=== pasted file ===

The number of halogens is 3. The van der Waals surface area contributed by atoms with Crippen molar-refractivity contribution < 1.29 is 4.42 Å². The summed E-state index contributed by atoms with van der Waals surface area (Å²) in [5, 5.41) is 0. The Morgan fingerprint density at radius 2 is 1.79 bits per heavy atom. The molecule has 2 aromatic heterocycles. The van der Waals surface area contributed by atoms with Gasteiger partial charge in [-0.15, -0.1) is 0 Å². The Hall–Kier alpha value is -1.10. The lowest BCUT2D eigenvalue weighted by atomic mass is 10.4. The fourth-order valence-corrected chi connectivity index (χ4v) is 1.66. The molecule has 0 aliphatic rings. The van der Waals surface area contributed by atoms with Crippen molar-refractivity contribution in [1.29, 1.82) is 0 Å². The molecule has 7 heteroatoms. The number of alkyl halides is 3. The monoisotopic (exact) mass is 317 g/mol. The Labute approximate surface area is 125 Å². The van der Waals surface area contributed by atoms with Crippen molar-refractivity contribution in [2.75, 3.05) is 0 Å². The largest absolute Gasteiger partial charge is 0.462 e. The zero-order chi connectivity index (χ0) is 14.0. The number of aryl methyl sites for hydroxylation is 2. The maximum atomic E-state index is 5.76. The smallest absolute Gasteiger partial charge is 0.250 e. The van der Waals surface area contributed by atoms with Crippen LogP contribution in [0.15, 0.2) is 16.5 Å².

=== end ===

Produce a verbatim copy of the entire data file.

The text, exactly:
The number of halogens is 3. The van der Waals surface area contributed by atoms with Crippen molar-refractivity contribution < 1.29 is 4.42 Å². The summed E-state index contributed by atoms with van der Waals surface area (Å²) in [5, 5.41) is 0. The Morgan fingerprint density at radius 2 is 1.79 bits per heavy atom. The molecule has 2 aromatic heterocycles. The van der Waals surface area contributed by atoms with Gasteiger partial charge in [-0.15, -0.1) is 0 Å². The Hall–Kier alpha value is -1.10. The lowest BCUT2D eigenvalue weighted by atomic mass is 10.4. The fourth-order valence-corrected chi connectivity index (χ4v) is 1.66. The molecule has 0 aliphatic rings. The van der Waals surface area contributed by atoms with Crippen molar-refractivity contribution in [1.29, 1.82) is 0 Å². The molecule has 7 heteroatoms. The number of alkyl halides is 3. The monoisotopic (exact) mass is 317 g/mol. The Labute approximate surface area is 125 Å². The van der Waals surface area contributed by atoms with Crippen molar-refractivity contribution in [2.75, 3.05) is 0 Å². The largest absolute Gasteiger partial charge is 0.462 e. The zero-order chi connectivity index (χ0) is 14.0. The number of aryl methyl sites for hydroxylation is 2. The maximum atomic E-state index is 5.76. The smallest absolute Gasteiger partial charge is 0.250 e. The van der Waals surface area contributed by atoms with Crippen LogP contribution in [0.15, 0.2) is 16.5 Å².